The anal canal is lined with non-keratinized stratified squamous epithelium to protect it from the abrasiveness of the fecal material.

Special Features of the Colon: list only

teniae coli
haustra.
Epiploic appendages

Special Features of the Colon: explain

There are some other structural adaptations that pertain only to the colon.
First of all, the longitudinal layer of the muscularis externa does not form a complete layer around the colon.
Instead it consists of three thick bands of smooth muscle called the teniae coli (=ribbons of the colon).
The muscle tone of these bands cause the colon to form pouches called haustra.
In addition, there are expansions of the visceral peritoneum that are filled with fat. These are called epiploic appendages.

Special Features of the Colon: list

1. The smooth muscle comprising the outer longitudinal layer are in 3 thick bands called the teniae coli.
2. The tenia coli bands cause the colon to form pouches called haustra.
3. Epiploic appendages are expansions of the serous membrane containing adipose.

Mucosa and Glands of the Colon

The mucosa of the colon is simple columnar and
contains predominately mucus secreting goblet cells that help lubricate the colon for the passage of feces.
There are no plicae circulares or villi because virtually all absorption of nutrients has already taken place.
There are no enzyme-secreting cells either.
There are numerous crypts but they contain goblet cells.

Defecation Reflex: list

Powerful peristaltic waves push feces out of sigmoid colon into rectum.
Distension of rectal wall triggers stretch receptors.
This causes additional local peristaltic waves to move feces toward anus. Parasympathetic division of ANS (sacral plexus) stimulates mass movement.
Internal sphincter is under autonomic (involuntary control); external sphincter is voluntarily controlled.

Defecation Reflex: explain

Now for everyone's favorite conversation piece: the defecation reflex; a real party thriller.
This reflex is every bit as complex as deglutition,
and similarly requires coordination between the voluntary and involuntary divisions of the nervous system.
The defecation reflex is mediated by the parasympathetic division at the level of the sacral region of the spinal cord.
It can be subdivided into long and short reflexes.
Mass movement of fecal material from the sigmoid colon into the rectum occurs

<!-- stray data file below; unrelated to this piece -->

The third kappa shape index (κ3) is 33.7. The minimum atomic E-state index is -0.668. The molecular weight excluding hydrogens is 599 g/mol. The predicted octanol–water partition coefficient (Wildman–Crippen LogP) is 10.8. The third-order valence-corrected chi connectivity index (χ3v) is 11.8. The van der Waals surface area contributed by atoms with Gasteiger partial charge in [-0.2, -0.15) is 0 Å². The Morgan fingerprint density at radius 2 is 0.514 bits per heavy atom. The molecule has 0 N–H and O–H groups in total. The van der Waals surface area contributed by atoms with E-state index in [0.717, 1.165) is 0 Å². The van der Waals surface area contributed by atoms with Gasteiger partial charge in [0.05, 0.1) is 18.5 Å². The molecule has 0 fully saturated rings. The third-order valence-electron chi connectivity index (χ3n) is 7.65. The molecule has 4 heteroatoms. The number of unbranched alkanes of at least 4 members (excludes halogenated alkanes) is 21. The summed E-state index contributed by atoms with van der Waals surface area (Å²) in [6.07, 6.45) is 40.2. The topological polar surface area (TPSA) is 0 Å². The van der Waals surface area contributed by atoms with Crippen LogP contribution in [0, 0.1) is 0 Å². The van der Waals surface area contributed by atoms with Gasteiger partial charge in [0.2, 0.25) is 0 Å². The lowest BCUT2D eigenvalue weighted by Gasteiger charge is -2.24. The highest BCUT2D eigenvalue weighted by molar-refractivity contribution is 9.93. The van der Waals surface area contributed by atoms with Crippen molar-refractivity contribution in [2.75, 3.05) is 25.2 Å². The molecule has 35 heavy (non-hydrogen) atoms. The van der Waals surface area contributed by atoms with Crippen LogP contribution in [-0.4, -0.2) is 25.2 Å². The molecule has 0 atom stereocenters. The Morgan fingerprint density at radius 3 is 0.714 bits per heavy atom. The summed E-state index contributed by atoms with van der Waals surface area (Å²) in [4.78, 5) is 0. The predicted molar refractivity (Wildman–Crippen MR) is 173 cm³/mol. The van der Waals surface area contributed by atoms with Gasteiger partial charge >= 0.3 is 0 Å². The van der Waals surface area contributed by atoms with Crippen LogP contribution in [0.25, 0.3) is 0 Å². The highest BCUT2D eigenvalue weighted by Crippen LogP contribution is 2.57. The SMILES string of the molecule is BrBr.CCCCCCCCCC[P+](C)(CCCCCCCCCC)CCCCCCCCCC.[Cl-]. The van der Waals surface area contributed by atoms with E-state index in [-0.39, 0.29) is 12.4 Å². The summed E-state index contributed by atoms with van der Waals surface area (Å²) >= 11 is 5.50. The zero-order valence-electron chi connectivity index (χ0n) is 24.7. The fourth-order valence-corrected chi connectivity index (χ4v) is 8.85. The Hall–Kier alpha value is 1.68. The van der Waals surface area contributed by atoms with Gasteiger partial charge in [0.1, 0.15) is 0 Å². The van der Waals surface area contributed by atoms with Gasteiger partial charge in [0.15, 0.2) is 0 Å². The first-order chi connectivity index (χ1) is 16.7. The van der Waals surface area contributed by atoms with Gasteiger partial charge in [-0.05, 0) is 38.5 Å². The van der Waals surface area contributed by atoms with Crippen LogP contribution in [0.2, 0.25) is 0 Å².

when the parasympathetic nerve fibers cause powerful peristaltic contractions in the muscularis externa.
The walls of the rectum distend with feces which triggers stretch receptors.
In the short reflex loop, the myenteric plexus causes increased local peristalsis which further distends the rectum.
The stretch stimulus is also carried to the parasympathetic motor neurons in the spinal cord which stimulates increased peristalsis,
but also allows somatic sensory afferent fibers to carry information to our brains alerting us of the situation.
If we choose to ignore the "urge" the reflex contractions end in a few seconds and the rectal walls relax.
There comes a point, however, when we can no longer ignore the message.
At this point we voluntarily relax the external anal sphincter and viola, mission accomplished.

Sphincter Contraction—one way flow : list only

Upper esophageal sphincter
Lower esophageal (cardiac) sphincter
Pyloric sphincter
Ileocecal valve
Internal and External Anal Sphincter

Sphincter Contraction—one way flow : list

1. Upper esophageal sphincter
Top of the esophagus
Opens in response to swallowing
2. Lower esophageal (cardiac) sphincter
Opens to let esophageal contents into stomach
Prevents reflux of stomach contents into esophagus
3. Pyloric sphincter
Between stomach and duodenum
Stays closed during stomach mixing
Insures particles in liquid are the correct size for absorption
Prevents intestinal contents from entering back into the stomach
4. Ileocecal valve
Between small intestine and large intestine
Controls emptying of material from small intestine into colon
5. Internal and External Anal Sphincter
Under involuntary and voluntary control, respectively

Sphincter Contraction—one way flow : explain

Well that brings us to the end of the GI tract.
As a reminder, there are a series of sphincters
(modifications of the circular layer of the muscularis externa)
that insure one way flow of food, chyme and feces.
Be sure you know where the valves are located and their role.
Vomiting or emesis is an exception to the one-way flow rule,
however, this only happens under physiologically atypical conditions—
you really overate, you drank too much alcohol, you have bacterial toxins from "food poisoning", took certain drugs, etc.
The emetic (vomiting) center is located in the medulla oblongata of the brainstem.